Why do the Zariski distinguished open subsets form a base?

Let $R$ be commutative ring with unit. I have to prove that the distinguished open sets form a base for the Zariski topology i.e. any non-empty open set is a union of distinguished ones. We have that for any non-empty open set $U,$ $$U = \operatorname{Spec}(R) - \operatorname{V}(S) = \operatorname{Spec}(R) - \bigcap_{f \in S} \operatorname{V}(f) = \bigcup_{f \in S} \operatorname{Spec}(R)_f.$$ How can I prove that the second and third equalities hold?

• The second equality relies on $\operatorname{V}(S) = \bigcap_{f\in S} \operatorname{V}(f)$ which follows by plaing with the definitions and the third relies on $\operatorname{Spec}(R) - \operatorname{V}(f) = \operatorname{Spec}(R_f).$ Have you seen a proof of the last fact? – Ragib Zaman Sep 14 '13 at 15:06
• @RagibZaman No... I don't – ArthurStuart Sep 14 '13 at 15:07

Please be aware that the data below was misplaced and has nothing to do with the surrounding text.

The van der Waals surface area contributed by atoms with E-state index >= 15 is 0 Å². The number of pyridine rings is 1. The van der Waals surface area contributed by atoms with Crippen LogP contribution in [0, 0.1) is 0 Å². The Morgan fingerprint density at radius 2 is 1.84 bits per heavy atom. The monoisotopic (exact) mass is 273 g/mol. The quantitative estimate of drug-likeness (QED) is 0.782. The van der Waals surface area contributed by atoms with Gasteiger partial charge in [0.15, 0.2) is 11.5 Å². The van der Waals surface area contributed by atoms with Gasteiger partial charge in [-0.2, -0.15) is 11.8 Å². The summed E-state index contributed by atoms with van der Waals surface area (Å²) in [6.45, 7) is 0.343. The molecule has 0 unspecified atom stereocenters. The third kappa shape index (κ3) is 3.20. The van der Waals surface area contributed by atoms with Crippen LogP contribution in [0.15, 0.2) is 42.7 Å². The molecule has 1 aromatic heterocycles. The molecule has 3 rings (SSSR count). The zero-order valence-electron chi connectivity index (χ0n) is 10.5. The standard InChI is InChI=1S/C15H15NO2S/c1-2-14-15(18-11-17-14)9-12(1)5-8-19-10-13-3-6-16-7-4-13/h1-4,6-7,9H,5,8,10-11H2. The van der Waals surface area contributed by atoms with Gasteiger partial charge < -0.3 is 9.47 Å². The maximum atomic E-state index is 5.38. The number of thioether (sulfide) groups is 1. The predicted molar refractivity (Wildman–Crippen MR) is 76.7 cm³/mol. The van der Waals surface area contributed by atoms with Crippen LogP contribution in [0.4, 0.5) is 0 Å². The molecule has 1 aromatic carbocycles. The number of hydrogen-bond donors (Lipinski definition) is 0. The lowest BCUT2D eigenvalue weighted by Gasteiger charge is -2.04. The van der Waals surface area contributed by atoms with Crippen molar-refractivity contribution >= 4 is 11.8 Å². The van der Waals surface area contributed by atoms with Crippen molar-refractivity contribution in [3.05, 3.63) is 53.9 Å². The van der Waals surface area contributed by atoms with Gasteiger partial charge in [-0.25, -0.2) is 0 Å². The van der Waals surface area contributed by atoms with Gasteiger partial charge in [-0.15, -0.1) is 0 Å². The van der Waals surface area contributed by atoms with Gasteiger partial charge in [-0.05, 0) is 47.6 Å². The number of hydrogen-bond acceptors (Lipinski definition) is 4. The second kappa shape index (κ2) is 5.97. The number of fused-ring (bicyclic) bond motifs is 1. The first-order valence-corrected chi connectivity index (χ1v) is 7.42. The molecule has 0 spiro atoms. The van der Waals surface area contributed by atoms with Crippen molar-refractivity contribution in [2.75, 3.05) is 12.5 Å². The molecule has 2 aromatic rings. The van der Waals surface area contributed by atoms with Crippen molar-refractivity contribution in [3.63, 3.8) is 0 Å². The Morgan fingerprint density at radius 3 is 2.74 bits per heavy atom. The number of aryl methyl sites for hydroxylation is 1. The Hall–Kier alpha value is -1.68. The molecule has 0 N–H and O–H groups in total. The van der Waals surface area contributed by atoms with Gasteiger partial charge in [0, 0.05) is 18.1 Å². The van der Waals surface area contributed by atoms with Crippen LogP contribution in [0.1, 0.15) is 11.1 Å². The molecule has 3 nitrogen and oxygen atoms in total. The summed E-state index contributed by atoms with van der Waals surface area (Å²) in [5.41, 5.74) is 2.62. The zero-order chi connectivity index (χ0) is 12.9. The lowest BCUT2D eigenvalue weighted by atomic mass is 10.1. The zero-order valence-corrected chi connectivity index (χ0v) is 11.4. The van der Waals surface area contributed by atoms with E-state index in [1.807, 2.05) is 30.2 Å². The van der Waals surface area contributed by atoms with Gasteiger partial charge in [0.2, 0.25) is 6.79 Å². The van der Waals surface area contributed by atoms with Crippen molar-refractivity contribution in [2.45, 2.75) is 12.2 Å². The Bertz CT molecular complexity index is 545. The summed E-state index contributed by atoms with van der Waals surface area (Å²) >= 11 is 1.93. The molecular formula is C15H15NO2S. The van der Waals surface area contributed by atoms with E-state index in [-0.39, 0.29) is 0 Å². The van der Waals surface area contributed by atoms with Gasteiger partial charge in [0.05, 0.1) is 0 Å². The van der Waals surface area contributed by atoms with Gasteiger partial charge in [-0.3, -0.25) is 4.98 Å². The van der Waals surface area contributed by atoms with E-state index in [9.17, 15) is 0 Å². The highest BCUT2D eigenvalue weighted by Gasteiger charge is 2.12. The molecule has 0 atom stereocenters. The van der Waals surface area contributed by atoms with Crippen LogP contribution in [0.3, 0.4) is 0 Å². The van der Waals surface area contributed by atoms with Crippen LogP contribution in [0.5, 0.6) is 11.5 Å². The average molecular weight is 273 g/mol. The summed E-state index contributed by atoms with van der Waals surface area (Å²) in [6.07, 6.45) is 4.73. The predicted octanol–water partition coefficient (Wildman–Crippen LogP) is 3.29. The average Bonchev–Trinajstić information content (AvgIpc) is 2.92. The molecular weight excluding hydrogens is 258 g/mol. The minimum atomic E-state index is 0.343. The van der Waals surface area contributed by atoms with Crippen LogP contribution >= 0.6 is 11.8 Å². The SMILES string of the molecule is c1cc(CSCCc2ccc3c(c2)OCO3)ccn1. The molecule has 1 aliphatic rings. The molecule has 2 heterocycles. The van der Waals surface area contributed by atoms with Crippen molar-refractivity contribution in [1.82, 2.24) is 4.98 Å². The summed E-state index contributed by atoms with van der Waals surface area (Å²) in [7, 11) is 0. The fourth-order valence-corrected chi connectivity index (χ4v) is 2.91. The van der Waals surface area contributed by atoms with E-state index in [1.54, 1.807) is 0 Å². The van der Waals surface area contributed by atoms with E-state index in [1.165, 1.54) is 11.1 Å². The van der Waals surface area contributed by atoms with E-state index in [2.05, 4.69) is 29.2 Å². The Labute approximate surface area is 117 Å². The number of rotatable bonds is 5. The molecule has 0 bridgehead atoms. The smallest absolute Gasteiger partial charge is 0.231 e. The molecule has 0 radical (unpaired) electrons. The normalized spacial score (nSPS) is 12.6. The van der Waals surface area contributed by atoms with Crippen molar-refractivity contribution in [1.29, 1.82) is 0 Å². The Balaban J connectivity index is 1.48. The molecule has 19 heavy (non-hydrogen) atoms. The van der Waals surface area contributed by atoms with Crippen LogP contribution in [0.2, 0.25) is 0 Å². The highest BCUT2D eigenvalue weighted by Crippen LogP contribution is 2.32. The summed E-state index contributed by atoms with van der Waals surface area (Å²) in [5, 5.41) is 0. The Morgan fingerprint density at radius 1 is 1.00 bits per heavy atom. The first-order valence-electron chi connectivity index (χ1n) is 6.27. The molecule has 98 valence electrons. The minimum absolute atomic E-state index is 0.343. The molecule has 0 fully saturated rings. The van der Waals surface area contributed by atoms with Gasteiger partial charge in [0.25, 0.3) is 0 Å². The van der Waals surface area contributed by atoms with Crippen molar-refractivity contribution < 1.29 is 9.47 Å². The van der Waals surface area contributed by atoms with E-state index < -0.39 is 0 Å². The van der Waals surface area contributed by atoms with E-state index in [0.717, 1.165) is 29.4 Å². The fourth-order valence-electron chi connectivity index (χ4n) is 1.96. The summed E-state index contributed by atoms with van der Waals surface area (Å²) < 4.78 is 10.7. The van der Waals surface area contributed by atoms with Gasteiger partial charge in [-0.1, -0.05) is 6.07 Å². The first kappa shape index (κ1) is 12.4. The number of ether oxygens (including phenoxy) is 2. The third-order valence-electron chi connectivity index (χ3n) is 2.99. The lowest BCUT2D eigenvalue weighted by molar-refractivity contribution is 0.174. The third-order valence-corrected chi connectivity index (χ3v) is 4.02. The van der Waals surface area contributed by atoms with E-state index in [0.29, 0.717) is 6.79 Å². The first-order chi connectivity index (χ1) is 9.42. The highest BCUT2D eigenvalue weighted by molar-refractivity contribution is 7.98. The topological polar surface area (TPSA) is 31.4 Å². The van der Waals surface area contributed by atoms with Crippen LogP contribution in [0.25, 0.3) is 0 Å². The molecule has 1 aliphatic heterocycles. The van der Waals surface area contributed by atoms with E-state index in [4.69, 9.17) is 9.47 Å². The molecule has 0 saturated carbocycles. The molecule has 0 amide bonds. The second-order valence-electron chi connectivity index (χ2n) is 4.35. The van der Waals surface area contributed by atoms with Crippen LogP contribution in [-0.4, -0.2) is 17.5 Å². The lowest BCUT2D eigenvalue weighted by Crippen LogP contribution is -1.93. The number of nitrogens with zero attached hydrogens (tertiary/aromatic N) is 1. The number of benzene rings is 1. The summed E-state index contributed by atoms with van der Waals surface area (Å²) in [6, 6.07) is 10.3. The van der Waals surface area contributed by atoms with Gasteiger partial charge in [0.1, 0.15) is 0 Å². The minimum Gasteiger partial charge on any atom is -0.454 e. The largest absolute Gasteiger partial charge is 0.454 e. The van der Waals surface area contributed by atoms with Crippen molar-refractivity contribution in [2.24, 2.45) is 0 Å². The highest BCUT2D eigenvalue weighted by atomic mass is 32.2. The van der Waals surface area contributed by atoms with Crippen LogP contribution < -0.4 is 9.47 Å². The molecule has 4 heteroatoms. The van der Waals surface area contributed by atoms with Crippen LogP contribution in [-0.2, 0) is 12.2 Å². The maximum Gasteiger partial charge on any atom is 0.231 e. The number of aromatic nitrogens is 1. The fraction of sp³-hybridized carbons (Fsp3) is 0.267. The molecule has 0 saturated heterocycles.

• Sorry, I was mistaken in my edit of your post and wrote $\operatorname{Spec}(R_f)$ where you had originally written $\operatorname{Spec}(R)_f.$ As Martin says, $\operatorname{Spec}(R)_f = \operatorname{Spec}(R) - \operatorname{V}(f)$ by definition and you don't need the fact that I mentioned. – Ragib Zaman Sep 14 '13 at 15:15

$V(S) = \cap_{f \in S} V(f)$ is trivial from the definition of these sets. Now use $D(f) = V(f)^c$ (complement) which holds by definition, as well as the set-theoretic law that complements interchange intersections with unions. You don't need $D(f)=\mathrm{Spec}(R_f)$.